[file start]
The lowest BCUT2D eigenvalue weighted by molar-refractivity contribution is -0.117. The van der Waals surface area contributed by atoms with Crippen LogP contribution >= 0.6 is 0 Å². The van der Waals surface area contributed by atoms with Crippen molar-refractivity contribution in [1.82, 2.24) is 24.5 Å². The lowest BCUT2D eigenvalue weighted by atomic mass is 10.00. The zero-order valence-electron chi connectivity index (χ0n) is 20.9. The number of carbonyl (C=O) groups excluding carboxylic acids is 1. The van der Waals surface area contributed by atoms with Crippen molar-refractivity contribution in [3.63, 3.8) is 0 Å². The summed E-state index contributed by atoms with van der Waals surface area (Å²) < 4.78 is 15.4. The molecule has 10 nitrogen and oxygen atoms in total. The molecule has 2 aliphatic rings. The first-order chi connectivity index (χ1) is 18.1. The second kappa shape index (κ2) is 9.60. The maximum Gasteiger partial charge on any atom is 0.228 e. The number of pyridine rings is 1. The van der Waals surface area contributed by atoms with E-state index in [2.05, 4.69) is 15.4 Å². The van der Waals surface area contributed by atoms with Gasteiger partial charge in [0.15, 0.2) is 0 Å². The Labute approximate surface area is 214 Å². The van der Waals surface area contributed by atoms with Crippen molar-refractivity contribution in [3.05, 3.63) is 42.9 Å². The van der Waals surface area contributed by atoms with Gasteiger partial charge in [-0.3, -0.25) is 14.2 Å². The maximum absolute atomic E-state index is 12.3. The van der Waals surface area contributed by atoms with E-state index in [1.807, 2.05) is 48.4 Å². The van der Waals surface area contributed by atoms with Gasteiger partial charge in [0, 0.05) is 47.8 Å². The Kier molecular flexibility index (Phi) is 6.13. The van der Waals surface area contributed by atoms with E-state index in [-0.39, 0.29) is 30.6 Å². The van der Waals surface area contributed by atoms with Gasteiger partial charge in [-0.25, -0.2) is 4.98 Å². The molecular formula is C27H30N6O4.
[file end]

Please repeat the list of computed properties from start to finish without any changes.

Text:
The lowest BCUT2D eigenvalue weighted by molar-refractivity contribution is -0.117. The van der Waals surface area contributed by atoms with Crippen LogP contribution >= 0.6 is 0 Å². The van der Waals surface area contributed by atoms with Crippen molar-refractivity contribution in [1.82, 2.24) is 24.5 Å². The lowest BCUT2D eigenvalue weighted by atomic mass is 10.00. The zero-order valence-electron chi connectivity index (χ0n) is 20.9. The number of carbonyl (C=O) groups excluding carboxylic acids is 1. The van der Waals surface area contributed by atoms with Crippen molar-refractivity contribution in [3.63, 3.8) is 0 Å². The summed E-state index contributed by atoms with van der Waals surface area (Å²) < 4.78 is 15.4. The molecule has 10 nitrogen and oxygen atoms in total. The molecule has 2 aliphatic rings. The first-order chi connectivity index (χ1) is 18.1. The second kappa shape index (κ2) is 9.60. The maximum Gasteiger partial charge on any atom is 0.228 e. The number of pyridine rings is 1. The van der Waals surface area contributed by atoms with E-state index in [2.05, 4.69) is 15.4 Å². The van der Waals surface area contributed by atoms with Gasteiger partial charge in [0.15, 0.2) is 0 Å². The Labute approximate surface area is 214 Å². The van der Waals surface area contributed by atoms with Crippen molar-refractivity contribution in [3.05, 3.63) is 42.9 Å². The van der Waals surface area contributed by atoms with Gasteiger partial charge in [-0.3, -0.25) is 14.2 Å². The maximum absolute atomic E-state index is 12.3. The van der Waals surface area contributed by atoms with E-state index in [1.807, 2.05) is 48.4 Å². The van der Waals surface area contributed by atoms with Gasteiger partial charge in [0, 0.05) is 47.8 Å². The Kier molecular flexibility index (Phi) is 6.13. The van der Waals surface area contributed by atoms with E-state index in [-0.39, 0.29) is 30.6 Å². The van der Waals surface area contributed by atoms with Gasteiger partial charge in [-0.25, -0.2) is 4.98 Å². The molecular formula is C27H30N6O4.